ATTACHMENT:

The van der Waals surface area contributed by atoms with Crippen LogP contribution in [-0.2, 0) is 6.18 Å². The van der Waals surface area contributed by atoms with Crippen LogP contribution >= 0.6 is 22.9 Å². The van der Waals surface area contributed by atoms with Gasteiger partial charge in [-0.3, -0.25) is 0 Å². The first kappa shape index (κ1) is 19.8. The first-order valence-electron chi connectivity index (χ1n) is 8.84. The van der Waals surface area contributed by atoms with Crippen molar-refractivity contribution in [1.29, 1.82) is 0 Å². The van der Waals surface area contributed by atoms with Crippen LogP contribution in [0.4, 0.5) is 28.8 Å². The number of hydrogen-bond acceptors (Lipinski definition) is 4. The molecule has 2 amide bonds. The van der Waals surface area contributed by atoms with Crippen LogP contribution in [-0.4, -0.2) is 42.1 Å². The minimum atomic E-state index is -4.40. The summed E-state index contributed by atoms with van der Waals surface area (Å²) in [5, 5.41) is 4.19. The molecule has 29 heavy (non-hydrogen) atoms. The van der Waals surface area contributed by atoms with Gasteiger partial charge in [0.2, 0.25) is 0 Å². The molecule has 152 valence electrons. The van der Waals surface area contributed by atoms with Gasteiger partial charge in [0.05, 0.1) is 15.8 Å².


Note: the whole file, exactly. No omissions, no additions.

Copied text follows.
The van der Waals surface area contributed by atoms with Crippen LogP contribution in [-0.2, 0) is 6.18 Å². The van der Waals surface area contributed by atoms with Crippen LogP contribution >= 0.6 is 22.9 Å². The van der Waals surface area contributed by atoms with Gasteiger partial charge in [-0.3, -0.25) is 0 Å². The first kappa shape index (κ1) is 19.8. The first-order valence-electron chi connectivity index (χ1n) is 8.84. The van der Waals surface area contributed by atoms with Crippen molar-refractivity contribution in [1.29, 1.82) is 0 Å². The van der Waals surface area contributed by atoms with Crippen LogP contribution in [0.4, 0.5) is 28.8 Å². The number of hydrogen-bond acceptors (Lipinski definition) is 4. The molecule has 2 amide bonds. The van der Waals surface area contributed by atoms with Crippen LogP contribution in [-0.4, -0.2) is 42.1 Å². The minimum atomic E-state index is -4.40. The summed E-state index contributed by atoms with van der Waals surface area (Å²) in [5, 5.41) is 4.19. The molecule has 29 heavy (non-hydrogen) atoms. The van der Waals surface area contributed by atoms with Gasteiger partial charge in [0.2, 0.25) is 0 Å². The molecule has 152 valence electrons. The van der Waals surface area contributed by atoms with Gasteiger partial charge in [0.05, 0.1) is 15.8 Å².